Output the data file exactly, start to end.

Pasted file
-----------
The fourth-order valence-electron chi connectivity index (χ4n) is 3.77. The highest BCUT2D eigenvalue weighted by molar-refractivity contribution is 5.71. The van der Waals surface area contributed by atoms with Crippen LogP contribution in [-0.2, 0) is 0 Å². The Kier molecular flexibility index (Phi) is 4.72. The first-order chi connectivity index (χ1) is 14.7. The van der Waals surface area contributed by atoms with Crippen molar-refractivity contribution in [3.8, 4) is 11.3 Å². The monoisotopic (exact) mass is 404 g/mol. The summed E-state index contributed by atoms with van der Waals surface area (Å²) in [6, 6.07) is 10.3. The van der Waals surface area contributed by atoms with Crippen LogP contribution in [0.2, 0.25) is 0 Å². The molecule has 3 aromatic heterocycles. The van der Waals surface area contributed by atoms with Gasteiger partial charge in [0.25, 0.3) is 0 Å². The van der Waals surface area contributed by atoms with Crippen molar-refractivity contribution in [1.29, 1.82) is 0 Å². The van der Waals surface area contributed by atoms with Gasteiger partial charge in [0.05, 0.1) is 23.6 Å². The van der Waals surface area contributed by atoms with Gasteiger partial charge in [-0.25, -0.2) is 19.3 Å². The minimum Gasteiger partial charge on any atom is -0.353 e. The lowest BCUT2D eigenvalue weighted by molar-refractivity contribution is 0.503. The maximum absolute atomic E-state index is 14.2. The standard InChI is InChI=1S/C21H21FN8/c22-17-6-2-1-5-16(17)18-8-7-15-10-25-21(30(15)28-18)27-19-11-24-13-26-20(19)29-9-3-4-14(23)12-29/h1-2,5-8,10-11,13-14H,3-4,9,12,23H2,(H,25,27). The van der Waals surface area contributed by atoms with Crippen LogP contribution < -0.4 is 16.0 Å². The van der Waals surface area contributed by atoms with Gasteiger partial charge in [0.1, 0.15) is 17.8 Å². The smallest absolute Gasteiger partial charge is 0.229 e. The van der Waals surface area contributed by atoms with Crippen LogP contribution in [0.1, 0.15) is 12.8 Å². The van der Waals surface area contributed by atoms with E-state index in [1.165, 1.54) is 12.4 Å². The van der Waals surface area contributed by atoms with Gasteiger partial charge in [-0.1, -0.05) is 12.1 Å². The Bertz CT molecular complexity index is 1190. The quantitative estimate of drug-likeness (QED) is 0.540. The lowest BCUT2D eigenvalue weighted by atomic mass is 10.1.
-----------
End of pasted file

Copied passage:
The fourth-order valence-electron chi connectivity index (χ4n) is 3.77. The highest BCUT2D eigenvalue weighted by molar-refractivity contribution is 5.71. The van der Waals surface area contributed by atoms with Crippen LogP contribution in [-0.2, 0) is 0 Å². The Kier molecular flexibility index (Phi) is 4.72. The first-order chi connectivity index (χ1) is 14.7. The van der Waals surface area contributed by atoms with Crippen molar-refractivity contribution in [3.8, 4) is 11.3 Å². The monoisotopic (exact) mass is 404 g/mol. The summed E-state index contributed by atoms with van der Waals surface area (Å²) in [6, 6.07) is 10.3. The van der Waals surface area contributed by atoms with Crippen LogP contribution in [0.2, 0.25) is 0 Å². The molecule has 3 aromatic heterocycles. The van der Waals surface area contributed by atoms with Gasteiger partial charge in [0.25, 0.3) is 0 Å². The van der Waals surface area contributed by atoms with Crippen molar-refractivity contribution in [1.29, 1.82) is 0 Å². The van der Waals surface area contributed by atoms with Gasteiger partial charge in [0.05, 0.1) is 23.6 Å². The van der Waals surface area contributed by atoms with Gasteiger partial charge in [-0.25, -0.2) is 19.3 Å². The minimum Gasteiger partial charge on any atom is -0.353 e. The lowest BCUT2D eigenvalue weighted by molar-refractivity contribution is 0.503. The maximum absolute atomic E-state index is 14.2. The standard InChI is InChI=1S/C21H21FN8/c22-17-6-2-1-5-16(17)18-8-7-15-10-25-21(30(15)28-18)27-19-11-24-13-26-20(19)29-9-3-4-14(23)12-29/h1-2,5-8,10-11,13-14H,3-4,9,12,23H2,(H,25,27). The van der Waals surface area contributed by atoms with Crippen LogP contribution < -0.4 is 16.0 Å². The van der Waals surface area contributed by atoms with Gasteiger partial charge in [0.1, 0.15) is 17.8 Å². The smallest absolute Gasteiger partial charge is 0.229 e. The van der Waals surface area contributed by atoms with Crippen LogP contribution in [0.1, 0.15) is 12.8 Å². The van der Waals surface area contributed by atoms with E-state index in [1.165, 1.54) is 12.4 Å². The van der Waals surface area contributed by atoms with Gasteiger partial charge in [-0.1, -0.05) is 12.1 Å². The Bertz CT molecular complexity index is 1190. The quantitative estimate of drug-likeness (QED) is 0.540. The lowest BCUT2D eigenvalue weighted by atomic mass is 10.1.